Friday, July 29, 2016

You Can't Judge A Book By Its Cover #116

- You can't judge a book by its cover - which is very true. 
 But you can like one cover version better than another....

US cover
UK cover
Karin Slaughter's newest book, The Kept Woman, is the 8th in the Will Trent series. And it's definitely on my TBR list. The US cover is on the left and the UK cover is on the right. Hmm, the UK cover conveys more murder and mayhem with the burned ID, bloodstains and scratched cement (?) floor. I'm not sure what that plastic roll is? Drugs? The US cover is clearer and subtler. I like the knot tying together the rings. The grey colour extends to both versions. Font change on the title from all caps on the US to all small on the UK.  If I didn't know the author and her writing style, the UK cover would convey it better. But I do know her style, so I am going with the US cover this week. Any plans to read The Kept Woman? Which cover do you prefer? You Can't Judge A Book By Its Cover is a regular feature at A Bookworm's World.

Thursday, July 28, 2016

The House Between Tides - Sarah Maine

The House Between Tides is Sarah Maine's debut novel, releasing in Canada on August 2/16.

I always stop to look at a cover before turning the first page and this one definitely caught my eye. A mysterious old house surrounded by water? I'm in.

Hetty Deveraux is living in London when she is contacted by a solicitor informing her that she has inherited Muirlan House in the Scottish Hebrides - a house that is only accessible twice a day from the mainland when the tides are out.

Hetty is shocked, but sees the inheritance as a chance to escape London and her boyfriend. Perhaps the estate can be fixed up and turned into a hotel? But when she arrives, the damage is greater than she could have imagined. Uninhabited since 1945, the house has fallen into abject disrepair. When a set of bones is located under some floorboards, any idea of repairing the building is quickly halted. Who could the bones belong to? What happened? When? Why?

Absolutely delicious! Spanning one hundred years, The House Between Tides is told in a then and now format, alternating chapters from Beatrice's voice in 1910 and Hetty's in 2010.

Beatrice is the young wife of noted painter and wildlife enthusiast Theo Blake, who owns the island and manages the crofters. Life on Muirlan is not quite the idyllic experience Beatrice had imagined. There are secrets and simmering tensions between family members as well as the island community - and between Beatrice and her new husband.  And neither is it quite what Hetty had envisioned either. Those secrets and tensions seem to have survived the years, affecting the present. Issues brought to light in 1910 are still relevant in 2010.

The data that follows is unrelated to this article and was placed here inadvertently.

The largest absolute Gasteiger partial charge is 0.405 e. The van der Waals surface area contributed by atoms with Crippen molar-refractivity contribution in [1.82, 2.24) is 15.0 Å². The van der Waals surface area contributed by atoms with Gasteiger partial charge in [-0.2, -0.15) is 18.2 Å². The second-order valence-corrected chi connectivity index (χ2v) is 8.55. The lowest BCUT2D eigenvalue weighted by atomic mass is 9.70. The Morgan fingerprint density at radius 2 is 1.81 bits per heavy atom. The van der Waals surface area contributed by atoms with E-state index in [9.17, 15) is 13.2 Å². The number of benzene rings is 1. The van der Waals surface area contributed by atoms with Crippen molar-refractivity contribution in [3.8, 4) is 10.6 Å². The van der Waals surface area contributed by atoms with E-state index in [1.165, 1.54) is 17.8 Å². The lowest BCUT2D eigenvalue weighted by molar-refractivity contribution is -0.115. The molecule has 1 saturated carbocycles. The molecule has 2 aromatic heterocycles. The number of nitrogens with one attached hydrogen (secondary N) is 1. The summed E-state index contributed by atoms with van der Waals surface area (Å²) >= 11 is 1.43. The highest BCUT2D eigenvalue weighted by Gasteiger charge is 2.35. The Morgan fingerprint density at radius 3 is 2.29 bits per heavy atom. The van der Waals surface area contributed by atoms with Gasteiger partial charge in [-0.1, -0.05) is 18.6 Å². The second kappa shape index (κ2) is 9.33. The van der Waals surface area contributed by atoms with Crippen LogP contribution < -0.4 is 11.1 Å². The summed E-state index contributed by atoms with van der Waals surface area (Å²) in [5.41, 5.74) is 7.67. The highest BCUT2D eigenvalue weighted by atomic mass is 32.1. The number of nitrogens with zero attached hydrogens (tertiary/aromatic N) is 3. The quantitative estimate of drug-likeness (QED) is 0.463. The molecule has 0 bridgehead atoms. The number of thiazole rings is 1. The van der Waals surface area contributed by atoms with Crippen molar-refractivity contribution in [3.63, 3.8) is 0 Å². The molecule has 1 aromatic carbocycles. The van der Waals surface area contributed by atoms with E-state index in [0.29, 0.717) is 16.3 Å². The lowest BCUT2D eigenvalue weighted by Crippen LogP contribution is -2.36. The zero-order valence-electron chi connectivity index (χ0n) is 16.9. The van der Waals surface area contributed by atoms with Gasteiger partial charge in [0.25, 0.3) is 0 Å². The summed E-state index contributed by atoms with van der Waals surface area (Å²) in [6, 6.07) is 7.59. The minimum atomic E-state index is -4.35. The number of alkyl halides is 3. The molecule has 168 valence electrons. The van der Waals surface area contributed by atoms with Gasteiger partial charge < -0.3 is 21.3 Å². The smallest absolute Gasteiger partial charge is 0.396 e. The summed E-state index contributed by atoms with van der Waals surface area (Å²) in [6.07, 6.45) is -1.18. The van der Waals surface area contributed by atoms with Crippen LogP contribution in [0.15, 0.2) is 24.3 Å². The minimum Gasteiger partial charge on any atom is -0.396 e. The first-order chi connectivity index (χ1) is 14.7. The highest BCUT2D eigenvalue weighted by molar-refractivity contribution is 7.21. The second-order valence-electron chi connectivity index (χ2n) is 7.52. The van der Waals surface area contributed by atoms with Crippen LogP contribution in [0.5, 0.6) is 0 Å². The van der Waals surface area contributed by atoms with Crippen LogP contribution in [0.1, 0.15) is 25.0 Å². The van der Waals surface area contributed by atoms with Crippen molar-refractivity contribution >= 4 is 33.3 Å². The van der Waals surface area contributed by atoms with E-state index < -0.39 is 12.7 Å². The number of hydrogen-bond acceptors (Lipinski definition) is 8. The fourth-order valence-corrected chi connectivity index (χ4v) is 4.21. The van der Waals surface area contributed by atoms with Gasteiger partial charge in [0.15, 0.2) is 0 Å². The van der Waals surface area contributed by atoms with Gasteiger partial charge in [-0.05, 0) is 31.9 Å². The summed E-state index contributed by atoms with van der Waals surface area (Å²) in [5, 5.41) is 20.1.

Ahh, what more could you want?  A rambling mansion, desolate setting, secrets, a body, suspicious and unhappy locals, love stories (yes, plural, there are two of them - one in each time frame) and a lovely, atmospheric journey to the ending where the narratives finally meet. A decidedly Gothic feel.

I enjoyed both Beatrice and Hetty as lead characters. But, I was drawn more to Beatrice, for although she was constrained by the societal expectations of the time, she stayed true to herself and had spunk. Hetty is constrained more by her own self, her insecurities and her inability to speak up for herself.

I enjoy dual narrative novels. The reader is privy to both timelines, able to fit together the pieces and see where they might fit together. However, I do find myself staying up late with the back and forth - I always need just 'one more chapter' before shutting off the lights.

Maine paints a beautiful setting in The House Between Tides - the sea, the sun, the sand, the sky and the wildlife are all wonderfully and vividly described - making it very easy to imagine the island.

I quit enjoyed The House Between Tides and look forward to Maine's next book. Fans of Kate Morton and Eve Chase would enjoy The House Between Tides. Read an excerpt.

You can find Sarah Maine on her website, follow her on Twitter @SarahMaineBooks and like her on Facebook.

Wednesday, July 27, 2016

Over the Counter #325

What books caught my eye this week as they passed over the library counter and under my scanner? This week it's Christmas in July.....

First up is Cake Pops Holidays by Bakerella.

From the publisher, Chronicle Books: